Findings, music, and occasional reflections by Paul Woodward

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Explaining illness with belief in evil

Live Science reports: Where did the spiritual concept of evil originate? One possible explanation might be people’s attempts to understand and cope with infectious diseases. Linking diseases and their symptoms to mysterious evil forces is a practice that emerged in traditional belief systems prior to the mid-19th century, when germ theory was introduced, scientists wrote in a new study. Germ theory revealed that microscopic pathogens, rather than malevolent spirits, were

We live in a one track world but anyone can become a polymath

Robert Twigger writes: I travelled with Bedouin in the Western Desert of Egypt. When we got a puncture, they used tape and an old inner tube to suck air from three tyres to inflate a fourth. It was the cook who suggested the idea; maybe he was used to making food designed for a few go further. Far from expressing shame at having no pump, they told me that carrying

How cultural anthropologists redefined humanity

Louis Menand writes: Not that long ago, Margaret Mead was one of the most widely known intellectuals in America. Her first book, “Coming of Age in Samoa,” published in 1928, when she was twenty-six, was a best-seller, and for the next fifty years she was a progressive voice in national debates about everything from sex and gender to nuclear policy, the environment, and the legalization of marijuana. (She was in

The ‘warspeak’ permeating everyday language puts us all in the trenches

It’s a linguistic battlefield out there. Complot/Shutterstock.com By Robert Myers, Alfred University In a manifesto posted online shortly before he went on to massacre 22 people at an El Paso Walmart, Patrick Crusius cited the “invasion” of Texas by Hispanics. In doing so, he echoed President Trump’s rhetoric of an illegal immigrant “invasion.” Think about what this word choice communicates: It signals an enemy that must be beaten back, repelled

The Boomers’ mistakes are fast creating a crisis for younger Americans

Lyman Stone writes: The Baby Boomers ruined America. That sounds like a hyperbolic claim, but it’s one way to state what I found as I tried to solve a riddle. American society is going through a strange set of shifts: Even as cultural values are in rapid flux, political institutions seem frozen in time. The average U.S. state constitution is more than 100 years old. We are in the third-longest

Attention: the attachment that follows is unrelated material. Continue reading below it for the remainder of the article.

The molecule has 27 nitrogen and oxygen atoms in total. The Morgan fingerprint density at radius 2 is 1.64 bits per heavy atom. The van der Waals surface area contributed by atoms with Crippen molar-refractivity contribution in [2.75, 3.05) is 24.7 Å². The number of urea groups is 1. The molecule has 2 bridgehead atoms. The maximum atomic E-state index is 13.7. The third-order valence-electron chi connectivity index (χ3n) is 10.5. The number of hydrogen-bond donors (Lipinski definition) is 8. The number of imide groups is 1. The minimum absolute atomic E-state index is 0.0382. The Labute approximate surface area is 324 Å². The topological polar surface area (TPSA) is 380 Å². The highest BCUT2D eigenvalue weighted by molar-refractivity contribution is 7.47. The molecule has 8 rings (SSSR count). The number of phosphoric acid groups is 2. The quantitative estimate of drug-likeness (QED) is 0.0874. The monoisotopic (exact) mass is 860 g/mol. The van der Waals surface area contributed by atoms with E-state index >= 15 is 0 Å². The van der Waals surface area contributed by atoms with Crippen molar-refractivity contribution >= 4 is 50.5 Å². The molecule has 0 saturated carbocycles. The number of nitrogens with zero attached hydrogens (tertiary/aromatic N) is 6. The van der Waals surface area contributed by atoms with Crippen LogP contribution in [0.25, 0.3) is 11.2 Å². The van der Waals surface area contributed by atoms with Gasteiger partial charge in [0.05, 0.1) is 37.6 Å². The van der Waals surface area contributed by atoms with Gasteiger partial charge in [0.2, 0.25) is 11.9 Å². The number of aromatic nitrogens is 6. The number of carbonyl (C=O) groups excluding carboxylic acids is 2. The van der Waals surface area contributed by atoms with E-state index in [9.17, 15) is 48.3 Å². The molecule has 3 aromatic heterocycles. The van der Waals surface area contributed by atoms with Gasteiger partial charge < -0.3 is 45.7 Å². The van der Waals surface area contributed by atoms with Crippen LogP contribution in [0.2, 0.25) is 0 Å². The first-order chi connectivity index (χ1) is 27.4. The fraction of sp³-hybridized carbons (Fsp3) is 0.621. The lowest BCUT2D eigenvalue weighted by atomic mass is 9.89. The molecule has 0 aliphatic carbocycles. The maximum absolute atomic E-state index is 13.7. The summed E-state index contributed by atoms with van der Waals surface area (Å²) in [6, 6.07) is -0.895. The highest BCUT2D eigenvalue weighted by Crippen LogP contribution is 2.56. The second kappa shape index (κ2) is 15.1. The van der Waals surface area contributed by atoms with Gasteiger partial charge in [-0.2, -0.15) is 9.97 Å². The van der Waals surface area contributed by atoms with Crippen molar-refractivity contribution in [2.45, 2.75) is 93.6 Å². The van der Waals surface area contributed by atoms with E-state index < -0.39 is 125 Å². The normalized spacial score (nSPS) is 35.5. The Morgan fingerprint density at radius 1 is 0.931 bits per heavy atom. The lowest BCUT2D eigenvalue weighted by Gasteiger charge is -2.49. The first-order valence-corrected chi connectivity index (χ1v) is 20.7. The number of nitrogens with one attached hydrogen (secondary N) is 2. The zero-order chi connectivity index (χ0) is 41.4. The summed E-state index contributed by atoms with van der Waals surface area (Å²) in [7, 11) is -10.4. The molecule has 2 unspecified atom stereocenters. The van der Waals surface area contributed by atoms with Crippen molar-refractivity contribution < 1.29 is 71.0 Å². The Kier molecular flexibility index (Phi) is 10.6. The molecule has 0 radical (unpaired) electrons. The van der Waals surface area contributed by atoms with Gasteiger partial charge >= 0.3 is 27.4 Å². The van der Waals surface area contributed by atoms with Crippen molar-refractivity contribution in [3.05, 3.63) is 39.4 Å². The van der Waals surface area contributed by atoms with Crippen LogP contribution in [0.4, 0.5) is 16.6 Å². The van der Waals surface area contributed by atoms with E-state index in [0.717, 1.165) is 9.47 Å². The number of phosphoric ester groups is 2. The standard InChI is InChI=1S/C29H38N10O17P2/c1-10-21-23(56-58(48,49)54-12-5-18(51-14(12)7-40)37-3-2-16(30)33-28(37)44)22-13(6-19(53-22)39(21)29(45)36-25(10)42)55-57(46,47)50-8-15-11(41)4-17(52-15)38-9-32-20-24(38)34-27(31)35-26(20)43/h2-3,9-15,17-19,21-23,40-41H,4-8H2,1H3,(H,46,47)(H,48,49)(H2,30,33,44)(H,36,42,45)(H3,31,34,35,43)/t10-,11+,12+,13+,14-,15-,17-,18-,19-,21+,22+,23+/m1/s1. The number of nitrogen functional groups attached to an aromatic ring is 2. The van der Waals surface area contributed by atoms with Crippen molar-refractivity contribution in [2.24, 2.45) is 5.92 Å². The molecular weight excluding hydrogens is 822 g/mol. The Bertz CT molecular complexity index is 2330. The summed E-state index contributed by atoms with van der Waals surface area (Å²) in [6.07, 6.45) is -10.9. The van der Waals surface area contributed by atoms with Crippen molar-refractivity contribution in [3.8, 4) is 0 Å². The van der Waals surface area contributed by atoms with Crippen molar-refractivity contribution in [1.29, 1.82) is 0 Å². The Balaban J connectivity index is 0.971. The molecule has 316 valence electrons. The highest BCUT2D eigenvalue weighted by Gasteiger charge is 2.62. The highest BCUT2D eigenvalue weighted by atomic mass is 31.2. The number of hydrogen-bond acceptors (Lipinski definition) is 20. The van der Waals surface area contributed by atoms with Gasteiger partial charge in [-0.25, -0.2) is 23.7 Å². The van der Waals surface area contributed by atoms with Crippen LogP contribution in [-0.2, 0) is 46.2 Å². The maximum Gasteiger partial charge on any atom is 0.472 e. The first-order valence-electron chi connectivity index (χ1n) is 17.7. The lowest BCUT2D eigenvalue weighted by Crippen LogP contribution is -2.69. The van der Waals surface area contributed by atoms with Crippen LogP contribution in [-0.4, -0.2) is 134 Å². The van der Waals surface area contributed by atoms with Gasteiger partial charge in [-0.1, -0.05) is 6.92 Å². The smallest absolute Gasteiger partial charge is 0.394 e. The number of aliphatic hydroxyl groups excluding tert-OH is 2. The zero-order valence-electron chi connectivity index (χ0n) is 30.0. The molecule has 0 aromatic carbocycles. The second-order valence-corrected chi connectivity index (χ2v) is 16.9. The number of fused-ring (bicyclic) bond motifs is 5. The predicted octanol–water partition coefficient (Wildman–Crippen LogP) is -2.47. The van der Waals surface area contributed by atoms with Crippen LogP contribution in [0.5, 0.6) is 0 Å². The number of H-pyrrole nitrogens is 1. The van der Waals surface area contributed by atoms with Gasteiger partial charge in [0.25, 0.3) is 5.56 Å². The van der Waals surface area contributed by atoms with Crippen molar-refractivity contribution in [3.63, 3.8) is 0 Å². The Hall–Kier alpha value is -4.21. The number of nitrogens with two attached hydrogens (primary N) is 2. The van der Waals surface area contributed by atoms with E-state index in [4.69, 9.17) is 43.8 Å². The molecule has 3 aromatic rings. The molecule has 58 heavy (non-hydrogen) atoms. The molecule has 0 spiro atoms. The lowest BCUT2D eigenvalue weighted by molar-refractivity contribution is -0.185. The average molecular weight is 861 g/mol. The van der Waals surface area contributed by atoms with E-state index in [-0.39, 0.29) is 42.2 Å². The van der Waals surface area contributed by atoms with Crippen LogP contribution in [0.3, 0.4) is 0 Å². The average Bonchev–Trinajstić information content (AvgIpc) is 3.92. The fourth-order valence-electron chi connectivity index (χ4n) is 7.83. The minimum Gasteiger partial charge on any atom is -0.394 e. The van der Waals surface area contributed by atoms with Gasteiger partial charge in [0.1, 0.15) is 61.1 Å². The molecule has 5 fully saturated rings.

The myth of the eight-hour sleep

Stephanie Hegarty writes: We often worry about lying awake in the middle of the night – but it could be good for you. A growing body of evidence from both science and history suggests that the eight-hour sleep may be unnatural. In the early 1990s, psychiatrist Thomas Wehr conducted an experiment in which a group of people were plunged into darkness for 14 hours every day for a month. It

Could a lack of humility be at the root of what ails America?

What happens when everyone thinks they’re smarter than everyone else? Ljupco Smokovski/Shutterstock.com By Frank T. McAndrew, Knox College There are a lot of reasons behind the political polarization of the country and the deterioration of civic discourse. I wonder if a lack of humility is one of them. In his recent book, “The Death of Expertise,” national security expert Tom Nichols described a type of person each of us probably

Muslims lived in America before Protestantism even existed

Sam Haselby writes: Muslims came to America more than a century before the Puritans founded the Massachusetts Bay Colony in 1630. Muslims were living in America not only before Protestants, but before Protestantism existed. After Catholicism, Islam was the second monotheistic religion in the Americas. The popular misunderstanding, even among educated people, that Islam and Muslims are recent additions to America tells us important things about how American history has